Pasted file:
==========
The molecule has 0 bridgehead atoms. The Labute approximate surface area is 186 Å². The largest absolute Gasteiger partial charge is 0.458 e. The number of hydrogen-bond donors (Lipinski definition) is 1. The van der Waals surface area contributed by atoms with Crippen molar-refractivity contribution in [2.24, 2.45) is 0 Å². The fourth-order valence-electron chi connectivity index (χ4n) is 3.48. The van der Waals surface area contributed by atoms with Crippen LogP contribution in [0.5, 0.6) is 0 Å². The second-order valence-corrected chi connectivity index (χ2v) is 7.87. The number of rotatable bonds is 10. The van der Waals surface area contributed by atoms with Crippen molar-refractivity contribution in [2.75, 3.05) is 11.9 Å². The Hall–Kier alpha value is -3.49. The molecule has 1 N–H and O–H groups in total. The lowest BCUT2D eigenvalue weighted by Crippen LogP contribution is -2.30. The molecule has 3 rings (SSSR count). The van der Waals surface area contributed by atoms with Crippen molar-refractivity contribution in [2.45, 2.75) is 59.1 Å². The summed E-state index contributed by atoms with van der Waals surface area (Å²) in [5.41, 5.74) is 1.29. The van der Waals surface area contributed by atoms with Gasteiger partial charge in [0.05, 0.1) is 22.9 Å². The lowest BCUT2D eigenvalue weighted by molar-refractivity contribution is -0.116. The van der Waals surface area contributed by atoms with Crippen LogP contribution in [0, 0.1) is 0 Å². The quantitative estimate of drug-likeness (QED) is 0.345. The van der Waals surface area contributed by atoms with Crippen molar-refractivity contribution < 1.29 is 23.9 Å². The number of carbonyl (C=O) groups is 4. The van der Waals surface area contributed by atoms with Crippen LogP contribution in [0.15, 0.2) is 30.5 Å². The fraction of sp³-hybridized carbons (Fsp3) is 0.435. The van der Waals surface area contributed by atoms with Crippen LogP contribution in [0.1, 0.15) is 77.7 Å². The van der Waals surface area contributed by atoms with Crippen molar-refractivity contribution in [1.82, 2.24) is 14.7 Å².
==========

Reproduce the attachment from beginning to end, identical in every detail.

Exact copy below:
The molecule has 0 bridgehead atoms. The Labute approximate surface area is 186 Å². The largest absolute Gasteiger partial charge is 0.458 e. The number of hydrogen-bond donors (Lipinski definition) is 1. The van der Waals surface area contributed by atoms with Crippen molar-refractivity contribution in [2.24, 2.45) is 0 Å². The fourth-order valence-electron chi connectivity index (χ4n) is 3.48. The van der Waals surface area contributed by atoms with Crippen LogP contribution in [0.5, 0.6) is 0 Å². The second-order valence-corrected chi connectivity index (χ2v) is 7.87. The number of rotatable bonds is 10. The van der Waals surface area contributed by atoms with Crippen molar-refractivity contribution in [2.75, 3.05) is 11.9 Å². The Hall–Kier alpha value is -3.49. The molecule has 1 N–H and O–H groups in total. The lowest BCUT2D eigenvalue weighted by Crippen LogP contribution is -2.30. The molecule has 3 rings (SSSR count). The van der Waals surface area contributed by atoms with Crippen molar-refractivity contribution in [2.45, 2.75) is 59.1 Å². The summed E-state index contributed by atoms with van der Waals surface area (Å²) in [5.41, 5.74) is 1.29. The van der Waals surface area contributed by atoms with Gasteiger partial charge in [0.05, 0.1) is 22.9 Å². The lowest BCUT2D eigenvalue weighted by molar-refractivity contribution is -0.116. The van der Waals surface area contributed by atoms with Crippen LogP contribution in [0, 0.1) is 0 Å². The quantitative estimate of drug-likeness (QED) is 0.345. The van der Waals surface area contributed by atoms with Crippen molar-refractivity contribution < 1.29 is 23.9 Å². The number of carbonyl (C=O) groups is 4. The van der Waals surface area contributed by atoms with Crippen LogP contribution in [0.15, 0.2) is 30.5 Å². The fraction of sp³-hybridized carbons (Fsp3) is 0.435. The van der Waals surface area contributed by atoms with Crippen LogP contribution in [0.1, 0.15) is 77.7 Å². The van der Waals surface area contributed by atoms with Crippen molar-refractivity contribution in [1.82, 2.24) is 14.7 Å².